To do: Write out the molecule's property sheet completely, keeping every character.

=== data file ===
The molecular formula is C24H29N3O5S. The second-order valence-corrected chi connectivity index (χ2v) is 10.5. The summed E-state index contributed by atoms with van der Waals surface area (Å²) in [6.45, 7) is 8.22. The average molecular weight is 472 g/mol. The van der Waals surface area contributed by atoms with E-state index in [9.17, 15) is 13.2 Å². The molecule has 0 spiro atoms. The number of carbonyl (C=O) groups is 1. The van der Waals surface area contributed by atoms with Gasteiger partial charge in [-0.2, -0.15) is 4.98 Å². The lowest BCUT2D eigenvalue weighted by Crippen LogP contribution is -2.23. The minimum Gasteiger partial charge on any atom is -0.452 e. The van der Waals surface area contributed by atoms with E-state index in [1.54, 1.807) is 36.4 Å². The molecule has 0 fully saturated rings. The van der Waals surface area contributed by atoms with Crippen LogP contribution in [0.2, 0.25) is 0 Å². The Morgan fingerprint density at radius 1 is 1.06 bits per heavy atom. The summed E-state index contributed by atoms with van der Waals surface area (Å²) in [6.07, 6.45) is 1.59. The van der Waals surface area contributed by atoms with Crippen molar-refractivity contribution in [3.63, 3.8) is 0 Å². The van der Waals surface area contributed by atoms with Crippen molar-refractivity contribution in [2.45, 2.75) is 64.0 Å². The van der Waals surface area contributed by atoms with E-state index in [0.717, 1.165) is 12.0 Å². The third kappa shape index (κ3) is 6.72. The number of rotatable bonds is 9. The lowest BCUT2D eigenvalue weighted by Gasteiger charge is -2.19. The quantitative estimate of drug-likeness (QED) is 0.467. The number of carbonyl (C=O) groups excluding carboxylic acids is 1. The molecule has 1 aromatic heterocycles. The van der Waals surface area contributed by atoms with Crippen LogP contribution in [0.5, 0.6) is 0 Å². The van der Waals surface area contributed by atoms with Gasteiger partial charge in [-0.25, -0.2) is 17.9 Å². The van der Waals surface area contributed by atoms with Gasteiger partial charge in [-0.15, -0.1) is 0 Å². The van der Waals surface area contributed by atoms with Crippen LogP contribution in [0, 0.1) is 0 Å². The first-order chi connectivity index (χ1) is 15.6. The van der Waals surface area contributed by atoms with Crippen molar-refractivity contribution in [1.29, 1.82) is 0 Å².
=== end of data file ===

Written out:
The molecular formula is C24H29N3O5S. The second-order valence-corrected chi connectivity index (χ2v) is 10.5. The summed E-state index contributed by atoms with van der Waals surface area (Å²) in [6.45, 7) is 8.22. The average molecular weight is 472 g/mol. The van der Waals surface area contributed by atoms with E-state index in [9.17, 15) is 13.2 Å². The molecule has 0 spiro atoms. The number of carbonyl (C=O) groups is 1. The van der Waals surface area contributed by atoms with Gasteiger partial charge in [-0.2, -0.15) is 4.98 Å². The lowest BCUT2D eigenvalue weighted by Crippen LogP contribution is -2.23. The minimum Gasteiger partial charge on any atom is -0.452 e. The van der Waals surface area contributed by atoms with E-state index in [1.54, 1.807) is 36.4 Å². The molecule has 0 fully saturated rings. The van der Waals surface area contributed by atoms with Crippen LogP contribution in [0.2, 0.25) is 0 Å². The Morgan fingerprint density at radius 1 is 1.06 bits per heavy atom. The summed E-state index contributed by atoms with van der Waals surface area (Å²) in [6.07, 6.45) is 1.59. The van der Waals surface area contributed by atoms with Crippen molar-refractivity contribution in [3.63, 3.8) is 0 Å². The van der Waals surface area contributed by atoms with Crippen molar-refractivity contribution in [2.45, 2.75) is 64.0 Å². The van der Waals surface area contributed by atoms with E-state index in [0.717, 1.165) is 12.0 Å². The third kappa shape index (κ3) is 6.72. The number of rotatable bonds is 9. The lowest BCUT2D eigenvalue weighted by Gasteiger charge is -2.19. The quantitative estimate of drug-likeness (QED) is 0.467. The number of carbonyl (C=O) groups excluding carboxylic acids is 1. The molecule has 1 aromatic heterocycles. The van der Waals surface area contributed by atoms with Crippen LogP contribution in [0.5, 0.6) is 0 Å². The van der Waals surface area contributed by atoms with Gasteiger partial charge in [-0.25, -0.2) is 17.9 Å². The van der Waals surface area contributed by atoms with Gasteiger partial charge in [-0.15, -0.1) is 0 Å². The van der Waals surface area contributed by atoms with Crippen LogP contribution in [0, 0.1) is 0 Å². The first-order chi connectivity index (χ1) is 15.6. The van der Waals surface area contributed by atoms with Crippen molar-refractivity contribution in [1.29, 1.82) is 0 Å².